The results present an interesting situation where remote influence by natural climate variability (PDO) causes fewer cyclones, but favorable local thermodynamic conditions due to global warming make them slightly stronger21,46. When this tug-of-war between the natural and anthropogenic forcing changes, and they begin to work synergistically, the risk of severe cyclones in the post-monsoon north Indian Ocean may be amplified. These results may guide planning and mitigating LLC-induced disaster in the Indian subcontinent. The models with poor PDO simulation, therefore, should be treated with caution when they are used for future projections of LLC over the north Indian Ocean.


Data sets

We use the ERA5 reanalysis data47,48 from 1951–2010 to understand the epochal variation of atmospheric parameters. Monthly mean ocean temperature data from the UK Met Office Hadley Centre49 is used to estimate TCHP. The Extended Reconstructed Sea Surface Temperature dataset, version 5 (ERSSTv550) from the National Oceanic and Atmospheric Administration (NOAA) is used. The tracks and number of cyclones formed between 1951 and 2010 were obtained from the archives of the India Meteorological Department (IMD)51. Tracks for three types of cyclonic disturbances namely depressions (D), cyclonic storms (CS) and severe cyclonic storms (SCS) based on wind speed (Supplementary Table 1) are available in IMD’s Cyclone eAtlas9. In our analysis, we have studied the CS and SCS formed in different latitudinal and longitudinal belts of the Bay of Bengal. The basemap in Fig. 1 is based on the satellite image from the Blue Marble Next Generation, NASA’s Earth Observatory.

Statistical significance test

To assess the statistical significance of the epochal changes in ocean-atmospheric variables, we performed the Student’s t test using the equation:


where n1 and n2 are the sample sizes for the variable in two epochs, x1 and x2; s1 and s2 are the standard deviations of x1 and x2, respectively.

Correlation and linear regression analysis

The method used to investigate the relationship between the PDO and the Indian Ocean SST/lower-tropospheric winds involved a linear regression analysis (equation (2)). Before regression, the PDO index and SST/wind data were preprocessed by applying an 11-year running mean to reduce short-term fluctuations and emphasize longer-term patterns. The linear regression analysis was performed for each grid point in the SST/wind dataset using the regCoef function available in NCAR Command Language (NCL). The regCoef function allows for the computation of the t-statistic, which can be used to test the significance of the regression results.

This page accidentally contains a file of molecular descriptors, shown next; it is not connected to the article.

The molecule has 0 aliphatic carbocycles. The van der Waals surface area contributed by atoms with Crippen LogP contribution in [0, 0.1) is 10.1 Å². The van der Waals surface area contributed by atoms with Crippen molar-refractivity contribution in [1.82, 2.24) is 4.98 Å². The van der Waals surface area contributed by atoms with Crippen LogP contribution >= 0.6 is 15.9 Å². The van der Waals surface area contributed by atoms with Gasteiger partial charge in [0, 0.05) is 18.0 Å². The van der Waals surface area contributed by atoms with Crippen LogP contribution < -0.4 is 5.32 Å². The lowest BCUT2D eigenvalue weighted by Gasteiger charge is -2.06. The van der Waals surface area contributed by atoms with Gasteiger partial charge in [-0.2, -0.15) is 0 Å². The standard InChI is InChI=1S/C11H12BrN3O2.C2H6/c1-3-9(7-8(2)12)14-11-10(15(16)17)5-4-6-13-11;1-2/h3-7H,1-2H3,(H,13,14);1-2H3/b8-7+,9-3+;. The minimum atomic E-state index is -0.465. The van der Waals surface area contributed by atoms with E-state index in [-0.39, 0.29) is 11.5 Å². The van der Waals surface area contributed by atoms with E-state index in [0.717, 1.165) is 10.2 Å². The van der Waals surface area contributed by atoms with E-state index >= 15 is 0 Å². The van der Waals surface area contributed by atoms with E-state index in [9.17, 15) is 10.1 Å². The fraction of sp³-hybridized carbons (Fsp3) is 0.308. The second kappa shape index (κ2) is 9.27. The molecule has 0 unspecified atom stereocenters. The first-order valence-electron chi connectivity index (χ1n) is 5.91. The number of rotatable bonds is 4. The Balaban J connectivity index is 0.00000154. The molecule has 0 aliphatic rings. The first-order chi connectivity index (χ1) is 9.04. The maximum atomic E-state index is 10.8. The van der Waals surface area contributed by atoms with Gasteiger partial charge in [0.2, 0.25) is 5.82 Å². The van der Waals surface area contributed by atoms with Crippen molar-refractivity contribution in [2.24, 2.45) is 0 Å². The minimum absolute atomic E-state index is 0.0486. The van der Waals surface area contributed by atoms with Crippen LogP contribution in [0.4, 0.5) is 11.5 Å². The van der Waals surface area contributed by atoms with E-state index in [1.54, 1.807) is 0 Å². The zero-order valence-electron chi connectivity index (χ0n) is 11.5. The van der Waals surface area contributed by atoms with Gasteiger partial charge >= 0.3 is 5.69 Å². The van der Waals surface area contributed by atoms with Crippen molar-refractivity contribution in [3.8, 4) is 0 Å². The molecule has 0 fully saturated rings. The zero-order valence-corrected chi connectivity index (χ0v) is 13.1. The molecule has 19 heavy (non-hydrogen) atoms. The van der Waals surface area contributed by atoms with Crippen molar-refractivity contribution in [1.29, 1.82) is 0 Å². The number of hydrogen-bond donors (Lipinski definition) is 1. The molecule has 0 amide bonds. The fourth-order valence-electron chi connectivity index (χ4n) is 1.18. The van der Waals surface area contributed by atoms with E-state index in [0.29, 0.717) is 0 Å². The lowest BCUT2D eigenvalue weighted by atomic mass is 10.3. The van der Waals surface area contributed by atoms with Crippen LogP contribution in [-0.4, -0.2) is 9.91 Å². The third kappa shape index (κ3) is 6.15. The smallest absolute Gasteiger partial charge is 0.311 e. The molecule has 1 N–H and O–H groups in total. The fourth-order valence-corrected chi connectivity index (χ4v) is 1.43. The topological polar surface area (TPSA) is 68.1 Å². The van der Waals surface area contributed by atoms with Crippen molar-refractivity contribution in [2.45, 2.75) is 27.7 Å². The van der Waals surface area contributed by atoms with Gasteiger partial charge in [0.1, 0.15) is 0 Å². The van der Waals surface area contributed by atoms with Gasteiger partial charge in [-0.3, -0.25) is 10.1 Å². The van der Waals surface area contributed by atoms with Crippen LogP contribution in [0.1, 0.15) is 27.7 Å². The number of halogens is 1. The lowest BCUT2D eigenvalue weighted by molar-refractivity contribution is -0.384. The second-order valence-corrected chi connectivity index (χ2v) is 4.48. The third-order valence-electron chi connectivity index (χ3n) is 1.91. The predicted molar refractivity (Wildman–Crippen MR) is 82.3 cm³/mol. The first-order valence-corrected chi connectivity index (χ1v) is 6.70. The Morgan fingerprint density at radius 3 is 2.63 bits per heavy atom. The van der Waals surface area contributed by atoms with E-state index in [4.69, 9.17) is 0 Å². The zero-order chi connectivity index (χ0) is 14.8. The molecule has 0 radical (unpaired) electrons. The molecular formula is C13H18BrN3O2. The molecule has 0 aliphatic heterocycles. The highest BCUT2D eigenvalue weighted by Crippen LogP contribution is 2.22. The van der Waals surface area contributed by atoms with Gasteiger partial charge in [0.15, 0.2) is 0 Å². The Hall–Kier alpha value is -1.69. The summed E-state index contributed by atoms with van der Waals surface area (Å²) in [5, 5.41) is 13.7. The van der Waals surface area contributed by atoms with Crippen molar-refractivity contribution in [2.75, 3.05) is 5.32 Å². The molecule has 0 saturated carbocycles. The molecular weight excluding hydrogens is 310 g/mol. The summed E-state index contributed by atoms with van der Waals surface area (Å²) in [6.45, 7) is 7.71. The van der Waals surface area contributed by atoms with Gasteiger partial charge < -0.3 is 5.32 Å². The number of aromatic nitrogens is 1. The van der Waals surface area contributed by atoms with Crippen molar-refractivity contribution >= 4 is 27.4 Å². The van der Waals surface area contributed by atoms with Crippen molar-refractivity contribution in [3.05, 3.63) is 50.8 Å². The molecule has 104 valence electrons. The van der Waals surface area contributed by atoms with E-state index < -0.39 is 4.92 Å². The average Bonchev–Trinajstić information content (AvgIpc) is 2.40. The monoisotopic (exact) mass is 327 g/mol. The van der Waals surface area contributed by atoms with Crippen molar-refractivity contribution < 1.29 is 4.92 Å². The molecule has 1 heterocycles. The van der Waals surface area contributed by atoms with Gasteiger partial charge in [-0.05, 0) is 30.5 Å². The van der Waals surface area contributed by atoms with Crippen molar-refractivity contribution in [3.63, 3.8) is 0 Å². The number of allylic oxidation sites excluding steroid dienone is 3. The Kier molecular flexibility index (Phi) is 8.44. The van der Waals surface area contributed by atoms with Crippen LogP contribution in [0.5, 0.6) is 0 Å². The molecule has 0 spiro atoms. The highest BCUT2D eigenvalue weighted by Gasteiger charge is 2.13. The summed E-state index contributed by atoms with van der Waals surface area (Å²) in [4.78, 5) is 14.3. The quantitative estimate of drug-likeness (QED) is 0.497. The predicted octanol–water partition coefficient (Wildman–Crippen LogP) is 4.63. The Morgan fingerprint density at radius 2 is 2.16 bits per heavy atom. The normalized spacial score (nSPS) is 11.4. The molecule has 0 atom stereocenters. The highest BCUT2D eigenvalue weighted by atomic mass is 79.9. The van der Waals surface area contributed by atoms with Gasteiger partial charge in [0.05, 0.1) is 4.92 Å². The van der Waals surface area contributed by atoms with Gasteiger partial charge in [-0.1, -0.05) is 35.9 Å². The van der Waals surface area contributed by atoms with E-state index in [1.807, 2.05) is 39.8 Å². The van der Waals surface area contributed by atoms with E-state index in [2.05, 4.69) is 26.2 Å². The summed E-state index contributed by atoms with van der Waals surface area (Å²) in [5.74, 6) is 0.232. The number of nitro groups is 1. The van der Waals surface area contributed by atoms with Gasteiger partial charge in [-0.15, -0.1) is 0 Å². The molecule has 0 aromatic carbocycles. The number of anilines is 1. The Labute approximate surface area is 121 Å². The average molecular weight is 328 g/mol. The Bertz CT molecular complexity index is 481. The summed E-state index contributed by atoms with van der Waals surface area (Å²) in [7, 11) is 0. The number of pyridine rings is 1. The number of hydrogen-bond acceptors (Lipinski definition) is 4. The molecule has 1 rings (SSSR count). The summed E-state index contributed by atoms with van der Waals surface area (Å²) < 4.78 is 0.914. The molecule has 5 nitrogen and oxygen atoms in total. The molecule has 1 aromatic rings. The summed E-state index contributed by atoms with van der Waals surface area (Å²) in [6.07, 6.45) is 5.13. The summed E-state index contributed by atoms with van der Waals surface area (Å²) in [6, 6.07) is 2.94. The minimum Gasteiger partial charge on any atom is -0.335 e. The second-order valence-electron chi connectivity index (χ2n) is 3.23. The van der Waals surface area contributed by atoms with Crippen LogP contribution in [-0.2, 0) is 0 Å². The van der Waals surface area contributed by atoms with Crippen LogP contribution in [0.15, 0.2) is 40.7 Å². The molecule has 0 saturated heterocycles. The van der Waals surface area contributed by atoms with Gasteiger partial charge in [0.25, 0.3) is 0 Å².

where X and Y represent the PDO index and SST/winds, respectively; a is the y-intercept of the regression line, indicating the value of Y when the PDO index (X) is zero; b is the slope of the regression line, representing the change in Y (Indian Ocean SST or winds) for unit change in the PDO index (X)

We assessed the correlation between the PDO index and cyclone frequency using the Pearson correlation coefficient:

$$r=\frac{\mathop{\sum }\nolimits_{i=1}^{n}({x}_{i}-\overline{x})({y}_{i}-\overline{y})}{\sqrt{\mathop{\sum }\nolimits_{i=1}^{n}{({x}_{i}-\overline{x})}^{2}}\sqrt{\mathop{\sum }\nolimits_{i=1}^{n}{({y}_{i}-\overline{y})}^{2}}}$$

where n is the sample size; xi and yi are individual data points in the datasets for the variables x and y (from i=1 to i=n); \(\overline{x}\) and \(\overline{y}\) are the mean values of the x and y variables, respectively.

Oceanic Niño Index

To identify the positive (El Niño) and negative (La Niña) phases of the ENSO, we obtained the Oceanic Niño Index (ONI52) from the Climate Prediction Center (CPC), National Oceanic and Atmospheric Administration (NOAA, The ONI is a widely accepted index based on a three-month running mean of sea surface temperature (SST) anomalies in the Niño 3.4 region (5°N-–5°S, 120°–170°W). A year is considered as a El Niño phase if the ONI is greater than or equal to +0.5 °C for a minimum of four consecutive overlapping seasons. Similarly, a La Niña phase was identified when the ONI index was less than or equal to −0.5 °C for a minimum of four consecutive overlapping seasons.